Saturday, October 27, 2012

Edwin Watts Golf Academy – A review

Edwin Watts has locations across the United States. I went to the one closest to our home in Greenville, South Carolina on Friday October 26, 2012.

When I bought a golf swing coaching session from (at half off, it was about $25) I imagined myself outdoors, taking in the view of the manicured fairway and breathing fresh air as my pro carefully instructed me in proper form.  In reality what Edwin Watts Golf Academy offers is indoor instruction aided by video and laser pointers. They go to some trouble to explain the advantages of indoor instruction but it was unnecessary for me as I quickly bought into the concept. Even my limited experience with golf has taught me that this is a sport where practice does not make perfect unless you have instruction. Continual feedback is a big advantage. It’s all about muscle memory and if your swing is flawed, practice serves only to burn that bad form into that muscle memory so that you play bad consistently. A good golf swing is counterintuitive to me and does not feel at all natural at first. Inside, you are in a controlled environment with that video feedback and the laser pointer that helps you line up your club along an imaginary plane and keep it there throughout the swing.  This all happens under the supervision of your instructor. In a video on the Edwin Watts website, Tiger Woods touts the success of kids who have never before played and learn to play inside. He says they hit the greens outdoors playing well right away. I don’t doubt it as it makes perfect sense to me. Heck, people are certified to fly actual aircraft, big commercial jets, using only indoor flight simulators. Certainly a person can learn to play golf in a simulator.

The session, which was advertised as an hour long but ran slightly longer, included a 14 minute video explaining the basic concepts including: How to get the club head to follow an ideal plane which insures that the ball goes straight, and why unhinging the wrists at just the right moment gives the club head high velocity, which is key to hitting the ball for distance.

First I took some practice swings and then my instructor analyzed the video with me, showing me what I was doing wrong and how to correct it. Wade Roberts was personable and engaging as he went over the program he recommended for me. He was also patient and diplomatic in dissecting and explaining the flaws in what I knew was a ridiculously bad swing. 

When the session was over, I was given a copy of my personal video on the thumb drive I was instructed in advance to bring with me. (A portion of that video is shown below)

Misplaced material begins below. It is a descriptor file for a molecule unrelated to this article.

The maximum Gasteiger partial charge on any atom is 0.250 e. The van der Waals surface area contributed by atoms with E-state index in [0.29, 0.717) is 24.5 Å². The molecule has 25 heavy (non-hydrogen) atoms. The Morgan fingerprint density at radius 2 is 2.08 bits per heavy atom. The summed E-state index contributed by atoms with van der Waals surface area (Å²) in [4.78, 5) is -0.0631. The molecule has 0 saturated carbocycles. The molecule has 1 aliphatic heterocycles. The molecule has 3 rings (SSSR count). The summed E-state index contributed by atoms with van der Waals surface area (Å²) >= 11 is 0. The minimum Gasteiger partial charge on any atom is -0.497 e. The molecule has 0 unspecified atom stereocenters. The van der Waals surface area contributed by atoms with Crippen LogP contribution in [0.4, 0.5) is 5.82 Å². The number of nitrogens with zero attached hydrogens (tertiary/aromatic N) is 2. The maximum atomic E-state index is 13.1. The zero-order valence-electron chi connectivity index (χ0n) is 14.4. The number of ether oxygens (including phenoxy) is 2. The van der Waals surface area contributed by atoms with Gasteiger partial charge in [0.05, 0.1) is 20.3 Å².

I was not naïve to the fact that at this point, Wade would try to close me on a long term program. He struck an excellent balance between pressuring me, which he most certainly did not do, and letting me walk away without even an attempt to sell me, which would be a disservice both to the customer and to his employer.  By now, I was prepared to sign up for another lesson, even though I walked in expecting to only take one.  What I found out is that, except for special offers such as the Living Social deal,  Edwin Watts does not sell single lessons. You have to sign up for one of their longer-term programs. These were explained to me and I received a one page summary of my options. This was the only negative for me. I wanted another lesson, but I wasn’t ready for a longer-term up front commitment. There are three plan options. The Eagle Plan provides for unlimited lessons for 1 year for $1,999. The Birdie Plan is for 24 lessons in  a year for $999. The Par Plan is for 12 lessons in a year for $799. All 3 plans include unlimited practice time at the Edwin Watts facility in Greenville. 

I am somewhat skeptical that the prices are good only through next Tuesday as I was told, but I understood. Wade’s got a boss who sets those policies and I’m a career salesperson myself so I get it. A deadline is always built into the offer to create some sense of urgency. I suspect that if I called next Friday, the offer would still be good but who knows, I might be wrong.

Overall the experience was a very positive one for me. Even if I were never to go back, I got enough value out of the one lesson that it was worth it. I may go back, I just haven’t decided yet. It’s purely a financial question. For more information, visit Edwin Watts Greenville Online

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